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Reforming Intelligence, the Right Way By: Shawn Macomber
FrontPageMagazine.com | Tuesday, August 17, 2004


Although the name Porter Goss had been floating around the nation's capital for months as a possible successor to George Tenet, the public knows little about the former Florida Representative and CIA agent President Bush tapped to reform the intelligence agency. Who is Porter Goss? A former agent himself, Goss has a long history in the intelligence community. He has served 10 years as a Florida Congressman and has chaired the House intelligence committee since 1997. But that’s just the tip of the iceberg. Porter Goss is a prodigy who caught the CIA’s eye while he was mere junior at Yale, and served as a clandestine agent in some of the hottest spots of the Cold War. Recently, Goss showed courage in describing the intelligence policies of John Kerry, his potential next boss, as “unrealistic and dangerously naive.”

While there will be much public wrangling over whether Goss is the man to head the CIA over the next few weeks, there can be no argument that he has led a remarkable life. Goss, 65, was born in Connecticut to a well-to-do family. He attended the elite Hotchkiss preparatory school before heading off to Yale in the 1950s, where he studied ancient Greek and joined Army ROTC. (This was during the time ROTC could still meet on Yale's campus.) Although he was approached by the CIA as an undergrad, Goss joined the Army after graduation, serving two years in military intelligence. Goss joined the CIA after finishing his Army stint in 1962.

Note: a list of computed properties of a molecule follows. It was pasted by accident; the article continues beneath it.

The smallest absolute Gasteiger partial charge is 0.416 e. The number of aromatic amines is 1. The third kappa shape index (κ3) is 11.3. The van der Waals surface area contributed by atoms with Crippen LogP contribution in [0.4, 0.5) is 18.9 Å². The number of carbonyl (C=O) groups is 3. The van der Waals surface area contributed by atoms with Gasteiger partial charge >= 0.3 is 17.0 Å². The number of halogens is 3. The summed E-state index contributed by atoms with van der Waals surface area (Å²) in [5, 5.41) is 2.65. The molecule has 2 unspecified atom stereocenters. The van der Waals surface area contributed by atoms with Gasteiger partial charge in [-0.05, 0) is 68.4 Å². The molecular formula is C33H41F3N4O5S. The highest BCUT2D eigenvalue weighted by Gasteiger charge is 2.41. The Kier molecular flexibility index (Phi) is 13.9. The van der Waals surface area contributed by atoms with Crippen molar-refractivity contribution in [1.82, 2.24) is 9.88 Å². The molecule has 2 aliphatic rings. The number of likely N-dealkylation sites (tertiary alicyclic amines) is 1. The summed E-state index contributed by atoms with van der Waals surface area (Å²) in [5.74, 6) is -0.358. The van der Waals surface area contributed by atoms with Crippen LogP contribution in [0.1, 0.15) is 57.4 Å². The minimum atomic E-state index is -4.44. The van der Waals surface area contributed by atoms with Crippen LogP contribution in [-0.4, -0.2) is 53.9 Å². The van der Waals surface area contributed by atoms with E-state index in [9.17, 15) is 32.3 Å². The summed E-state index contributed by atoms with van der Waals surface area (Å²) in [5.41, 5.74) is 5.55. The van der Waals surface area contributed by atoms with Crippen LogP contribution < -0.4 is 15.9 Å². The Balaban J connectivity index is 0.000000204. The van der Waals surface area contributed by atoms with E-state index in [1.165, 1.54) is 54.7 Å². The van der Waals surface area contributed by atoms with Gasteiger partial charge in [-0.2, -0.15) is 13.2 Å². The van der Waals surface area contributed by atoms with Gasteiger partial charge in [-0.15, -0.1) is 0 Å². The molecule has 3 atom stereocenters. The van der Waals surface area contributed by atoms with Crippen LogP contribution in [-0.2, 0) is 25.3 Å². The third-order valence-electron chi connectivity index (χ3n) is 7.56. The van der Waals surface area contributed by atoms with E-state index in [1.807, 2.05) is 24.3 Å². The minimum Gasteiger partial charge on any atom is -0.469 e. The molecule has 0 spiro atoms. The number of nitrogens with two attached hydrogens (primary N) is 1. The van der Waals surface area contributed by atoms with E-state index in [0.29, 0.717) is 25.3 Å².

Fluent in Spanish and other romance languages, Goss served as a clandestine officer in Central America and Western Europe for close to a decade, where he recruited and supervised foreign agents. Goss has shown professional reticence about his activities during this time period, although in 2000 he did tell a group of reporters that he had experience with “small boat handling,” including “some very interesting moments in the Florida Straits.” This comment has largely been interpreted as Goss admitting some sort of role in the Cuban Missile Crisis—an insinuation he has not denied, and, in fact, lent further credence to by acknowledging that he would feel distinctly uncomfortable visiting Cuba. Without any specific details, Goss has also noted he was active in Haiti (next door neighbor to the Dominican Republic, where the U.S. took military action in 1965) and Mexico, where Soviet and Cuban agents were widely known to be active.

 

Even less is known about Goss’ time in Europe, except that it was toward the premature end of his career, which ended in 1970. Goss had arrived in Washington, D.C., whether for business or pleasure is not clear, when he collapsed from a near-fatal, mysterious blood infection. It took Goss months to recover, and when he reported back to the CIA for duty, the agency declined to put Goss back in the field. Not interested in a desk job, Goss moved on, settling down in the small community of Sanibel Island in Florida, where he recuperated from his illness and adjusted to civilian life.